Long-term Changes in the Fish Assemblage in Sandybeach Lake, Northern Ontario, Following the Introduction of Rainbow Smelt (Osmerus mordax)

The Canadian Field-Naturalist

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Title Long-term Changes in the Fish Assemblage in Sandybeach Lake, Northern Ontario, Following the Introduction of Rainbow Smelt (Osmerus mordax)
 
Creator Reid, Scott M
Wain, Duncan B
 
Subject Lake; invasive species; introduction; impact; Cisco; Coregonus artedi; Lake Whitefish; Coregonus clupeaformis; Rainbow Smelt; Osmerus mordax
 
Description Rainbow Smelt (Osmerus mordax, Mitchill, 1814) has been widely introduced into lakes across North America and are reported to have an adverse effect on native fishes. In this study, we investigated the long-term changes to the pelagic fish assemblage in a northwestern Ontario lake (Sandybeach Lake) after Rainbow Smelt were introduced in the 1980s. We repeated an earlier summer, pelagic gill-netting survey of Sandybeach Lake and a nearby reference lake (Little Vermillion Lake) that does not contain Rainbow Smelt. Fishes throughout the water column were sampled with overnight sets of 5.2-m-deep, multi-mesh horizontal gill-nets. Compared with 1990 pelagic sampling, native fishes were significantly less abundant, less diverse, and largely absent from the deeper parts of Sandybeach Lake in 2012. Cisco (Coregonus artedi, Lesueur, 1818), Emerald Shiner (Notropis atherinoides Rafinesque, 1818), and Lake Whitefish (Coregonus clupeaformis, Mitchill, 1814) were notably absent in 2012. In contrast, Rainbow Smelt remained abundant at all depths sampled. A small number of ciscoes — including Shortjaw Cisco (Coregonus zenithicus (Jordan and Evermann, 1909)) — and Lake Whitefish were captured from benthic gill-nets. Based on the lack of ciscoes in pelagic gill-nets, the very old ages (mean 30 years) of the few individuals captured in benthic gill-nets, and a severely skewed sex ratio, it is highly likely that ciscoes will be extirpated from Sandybeach Lake. Although the composition of the pelagic fish assemblage differed between years, Cisco was still abundant in Little Vermillion Lake with the presence of young individuals indicating ongoing recruitment.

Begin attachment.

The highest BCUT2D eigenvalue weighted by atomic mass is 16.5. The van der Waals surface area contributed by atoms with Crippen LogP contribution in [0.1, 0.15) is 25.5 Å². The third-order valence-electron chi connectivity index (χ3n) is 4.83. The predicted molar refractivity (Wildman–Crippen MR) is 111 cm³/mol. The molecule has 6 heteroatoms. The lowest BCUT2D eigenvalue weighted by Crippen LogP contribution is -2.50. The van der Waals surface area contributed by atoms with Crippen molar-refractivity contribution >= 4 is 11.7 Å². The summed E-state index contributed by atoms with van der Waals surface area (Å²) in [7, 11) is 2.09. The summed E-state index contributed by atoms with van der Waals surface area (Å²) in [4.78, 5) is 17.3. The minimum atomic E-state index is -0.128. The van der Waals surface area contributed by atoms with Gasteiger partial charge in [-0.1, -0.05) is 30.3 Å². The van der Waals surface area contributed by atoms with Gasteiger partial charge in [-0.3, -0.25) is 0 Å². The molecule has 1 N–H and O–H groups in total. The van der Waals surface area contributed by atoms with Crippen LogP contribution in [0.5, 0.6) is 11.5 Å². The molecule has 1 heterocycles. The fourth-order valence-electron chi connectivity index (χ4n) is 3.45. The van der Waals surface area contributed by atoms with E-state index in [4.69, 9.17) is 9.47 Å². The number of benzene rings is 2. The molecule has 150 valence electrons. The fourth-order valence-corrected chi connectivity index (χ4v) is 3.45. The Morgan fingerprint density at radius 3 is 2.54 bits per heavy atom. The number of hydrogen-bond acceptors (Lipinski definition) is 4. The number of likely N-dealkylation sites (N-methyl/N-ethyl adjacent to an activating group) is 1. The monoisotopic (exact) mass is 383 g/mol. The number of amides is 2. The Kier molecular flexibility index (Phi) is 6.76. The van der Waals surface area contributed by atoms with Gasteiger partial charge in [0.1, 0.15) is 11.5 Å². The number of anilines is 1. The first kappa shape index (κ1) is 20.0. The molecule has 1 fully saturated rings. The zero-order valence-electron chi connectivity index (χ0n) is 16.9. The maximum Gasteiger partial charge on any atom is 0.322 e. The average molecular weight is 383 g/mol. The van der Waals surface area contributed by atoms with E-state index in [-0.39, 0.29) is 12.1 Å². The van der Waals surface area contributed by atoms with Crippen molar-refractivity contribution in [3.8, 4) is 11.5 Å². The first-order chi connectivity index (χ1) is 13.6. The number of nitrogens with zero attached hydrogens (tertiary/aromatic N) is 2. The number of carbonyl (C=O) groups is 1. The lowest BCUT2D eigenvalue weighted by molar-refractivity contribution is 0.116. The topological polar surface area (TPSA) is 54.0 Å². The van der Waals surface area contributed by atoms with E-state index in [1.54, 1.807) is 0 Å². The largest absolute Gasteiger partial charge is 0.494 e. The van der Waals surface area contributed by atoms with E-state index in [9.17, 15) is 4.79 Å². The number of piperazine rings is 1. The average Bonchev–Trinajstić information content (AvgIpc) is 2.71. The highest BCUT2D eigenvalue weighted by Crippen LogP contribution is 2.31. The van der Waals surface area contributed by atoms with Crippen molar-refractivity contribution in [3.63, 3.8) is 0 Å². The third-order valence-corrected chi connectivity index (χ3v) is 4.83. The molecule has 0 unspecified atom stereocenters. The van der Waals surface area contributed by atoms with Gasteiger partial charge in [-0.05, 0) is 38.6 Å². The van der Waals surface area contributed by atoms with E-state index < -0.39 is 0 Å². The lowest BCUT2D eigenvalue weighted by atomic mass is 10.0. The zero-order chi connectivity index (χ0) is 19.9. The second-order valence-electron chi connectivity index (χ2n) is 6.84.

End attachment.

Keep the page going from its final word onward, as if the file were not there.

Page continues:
Publisher The Ottawa Field-Naturalists' Club
 
Contributor
 
Date 2017-03-29
 
Type info:eu-repo/semantics/article
info:eu-repo/semantics/publishedVersion

 
Format application/pdf
 
Identifier http://journals.sfu.ca/cfn/index.php/cfn/article/view/1929
10.22621/cfn.v130i4.1929
 
Source The Canadian Field-Naturalist; Vol 130, No 4 (2016); 344-350
0008-3550
 
Language eng
 
Relation http://journals.sfu.ca/cfn/index.php/cfn/article/view/1929/1853
 
Rights Copyright (c) 2017 The Canadian Field-Naturalist
 

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